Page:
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Section B.3 The Java Archiver: jar

The jar tool can be used to combine multiple files into a single JAR archive file. Although the jar tool is a general-purpose archiving and compression tool, it was designed mainly to facilitate the packaging of Java applications into a single file.

The main justification for combining files into a single archive and compressing the archive is to improve download time. The jar command takes the following format:

jar[ options ] destination-file input-file [ input-files ]

For an example of its usage, let's use it to archive the files involved in the WordGuess example in Chapter 9. As you may recall, this example used classes, such as TwoPlayerGame, and interfaces, such as IGame, that were developed in earlier sections of the chapter. So, to help manage the development of WordGuess, it would be useful to have a library containing those files that must be linked together when we compile WordGuess.

This is a perfect use of a jar file. Let's name our library nplayerlib.jar. We choose this name because the library can be used to create game programs that have N players, including two-player games.

For the two-player game, WordGuess, we want to combine all the .class files needed by WordGuess.java into a single jar file. Here's a list of the files we want to archive:

  • CLUIPlayableGame.class

  • ComputerGame.class

  • GUIPlayableGame.class

  • IGame.class

  • KeyboardReader.class

  • Player.class

  • TwoPlayerGame.class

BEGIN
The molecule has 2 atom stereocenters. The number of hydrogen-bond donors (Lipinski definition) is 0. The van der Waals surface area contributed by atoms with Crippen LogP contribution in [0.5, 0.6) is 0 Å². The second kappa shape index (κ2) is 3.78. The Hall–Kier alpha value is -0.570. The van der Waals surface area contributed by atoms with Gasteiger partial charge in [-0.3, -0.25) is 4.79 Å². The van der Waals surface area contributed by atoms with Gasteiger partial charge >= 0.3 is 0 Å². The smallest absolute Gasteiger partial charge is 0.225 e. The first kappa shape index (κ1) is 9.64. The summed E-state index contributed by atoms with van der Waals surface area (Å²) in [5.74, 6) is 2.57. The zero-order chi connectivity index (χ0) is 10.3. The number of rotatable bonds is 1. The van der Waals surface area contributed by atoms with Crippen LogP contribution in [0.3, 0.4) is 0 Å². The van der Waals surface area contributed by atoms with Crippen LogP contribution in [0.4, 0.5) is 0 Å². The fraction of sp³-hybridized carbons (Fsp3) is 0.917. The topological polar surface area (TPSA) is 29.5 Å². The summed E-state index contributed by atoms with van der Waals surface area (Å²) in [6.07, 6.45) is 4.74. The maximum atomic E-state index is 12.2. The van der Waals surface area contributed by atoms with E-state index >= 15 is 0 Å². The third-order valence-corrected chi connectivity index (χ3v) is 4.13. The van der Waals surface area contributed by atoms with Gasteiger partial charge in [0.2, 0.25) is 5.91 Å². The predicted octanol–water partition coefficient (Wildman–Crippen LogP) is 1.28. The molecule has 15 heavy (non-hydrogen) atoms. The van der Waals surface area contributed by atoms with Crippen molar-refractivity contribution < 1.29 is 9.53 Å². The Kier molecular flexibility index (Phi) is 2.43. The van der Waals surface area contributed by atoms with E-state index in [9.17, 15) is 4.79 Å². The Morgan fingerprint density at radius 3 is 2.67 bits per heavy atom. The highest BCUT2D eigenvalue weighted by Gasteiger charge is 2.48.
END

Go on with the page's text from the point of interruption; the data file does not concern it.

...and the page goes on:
• UserInterface.class

Assuming all of these files are contained in a single directory (along with other files, perhaps), then the command we use from within that directory is as follows:

jar cf nplayerlib.jar *.class

In this case, the cf options specify that we are creating a jar file named animated.jar that will consist of all the files having the .class suffix. This will create a file named nplayerlib.jar. To list the contents of this file, you can use the following command:

jar tf nplayerlib.jar

Once we have created the jar file, we can copy it into the directory that contains our source code for the WordGuess program. We would then use the following commands to include the code contained in the library when we compile and run WordGuess.java

javac -classpath nplayerlib.jar:. WordGuess.java
java -classpath nplayerlib.jar:. WordGuess

These commands, which use the -classpath option, tell javac and java to include code from the nplayerlib.jar. The notation :., links code in the current directory (.) with the library code.

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